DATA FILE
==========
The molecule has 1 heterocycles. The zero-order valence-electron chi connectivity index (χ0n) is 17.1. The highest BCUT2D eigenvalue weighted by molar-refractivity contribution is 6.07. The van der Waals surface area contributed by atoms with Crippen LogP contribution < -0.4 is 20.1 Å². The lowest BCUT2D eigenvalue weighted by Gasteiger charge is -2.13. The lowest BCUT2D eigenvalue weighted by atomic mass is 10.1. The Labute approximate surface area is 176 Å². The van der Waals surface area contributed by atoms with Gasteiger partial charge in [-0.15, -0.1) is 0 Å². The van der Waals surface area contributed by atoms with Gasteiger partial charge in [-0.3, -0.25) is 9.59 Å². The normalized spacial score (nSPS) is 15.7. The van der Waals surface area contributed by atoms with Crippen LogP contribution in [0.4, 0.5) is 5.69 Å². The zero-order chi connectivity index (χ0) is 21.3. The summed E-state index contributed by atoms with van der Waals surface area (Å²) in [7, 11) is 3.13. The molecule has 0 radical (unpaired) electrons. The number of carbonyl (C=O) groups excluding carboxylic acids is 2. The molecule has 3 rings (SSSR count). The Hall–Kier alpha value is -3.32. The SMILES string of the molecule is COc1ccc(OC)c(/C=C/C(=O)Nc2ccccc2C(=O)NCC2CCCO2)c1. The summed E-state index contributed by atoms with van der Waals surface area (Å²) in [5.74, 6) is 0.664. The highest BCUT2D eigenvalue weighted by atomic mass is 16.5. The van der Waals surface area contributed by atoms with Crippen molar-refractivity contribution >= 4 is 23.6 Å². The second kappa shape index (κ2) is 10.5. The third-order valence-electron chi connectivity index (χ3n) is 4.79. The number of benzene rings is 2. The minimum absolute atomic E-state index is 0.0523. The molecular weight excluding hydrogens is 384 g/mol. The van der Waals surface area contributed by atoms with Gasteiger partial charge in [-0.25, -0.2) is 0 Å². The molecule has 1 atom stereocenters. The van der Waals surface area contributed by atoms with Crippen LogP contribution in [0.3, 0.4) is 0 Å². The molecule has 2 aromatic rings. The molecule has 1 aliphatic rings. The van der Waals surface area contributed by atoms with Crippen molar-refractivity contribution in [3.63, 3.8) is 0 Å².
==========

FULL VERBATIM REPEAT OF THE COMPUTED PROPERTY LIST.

The molecule has 1 heterocycles. The zero-order valence-electron chi connectivity index (χ0n) is 17.1. The highest BCUT2D eigenvalue weighted by molar-refractivity contribution is 6.07. The van der Waals surface area contributed by atoms with Crippen LogP contribution < -0.4 is 20.1 Å². The lowest BCUT2D eigenvalue weighted by Gasteiger charge is -2.13. The lowest BCUT2D eigenvalue weighted by atomic mass is 10.1. The Labute approximate surface area is 176 Å². The van der Waals surface area contributed by atoms with Gasteiger partial charge in [-0.15, -0.1) is 0 Å². The van der Waals surface area contributed by atoms with Gasteiger partial charge in [-0.3, -0.25) is 9.59 Å². The normalized spacial score (nSPS) is 15.7. The van der Waals surface area contributed by atoms with Crippen LogP contribution in [0.4, 0.5) is 5.69 Å². The zero-order chi connectivity index (χ0) is 21.3. The summed E-state index contributed by atoms with van der Waals surface area (Å²) in [7, 11) is 3.13. The molecule has 0 radical (unpaired) electrons. The number of carbonyl (C=O) groups excluding carboxylic acids is 2. The molecule has 3 rings (SSSR count). The Hall–Kier alpha value is -3.32. The SMILES string of the molecule is COc1ccc(OC)c(/C=C/C(=O)Nc2ccccc2C(=O)NCC2CCCO2)c1. The summed E-state index contributed by atoms with van der Waals surface area (Å²) in [5.74, 6) is 0.664. The highest BCUT2D eigenvalue weighted by atomic mass is 16.5. The van der Waals surface area contributed by atoms with Crippen molar-refractivity contribution >= 4 is 23.6 Å². The second kappa shape index (κ2) is 10.5. The third-order valence-electron chi connectivity index (χ3n) is 4.79. The number of benzene rings is 2. The minimum absolute atomic E-state index is 0.0523. The molecular weight excluding hydrogens is 384 g/mol. The van der Waals surface area contributed by atoms with Gasteiger partial charge in [-0.25, -0.2) is 0 Å². The molecule has 1 atom stereocenters. The van der Waals surface area contributed by atoms with Crippen LogP contribution in [0.3, 0.4) is 0 Å². The molecule has 2 aromatic rings. The molecule has 1 aliphatic rings. The van der Waals surface area contributed by atoms with Crippen molar-refractivity contribution in [3.63, 3.8) is 0 Å².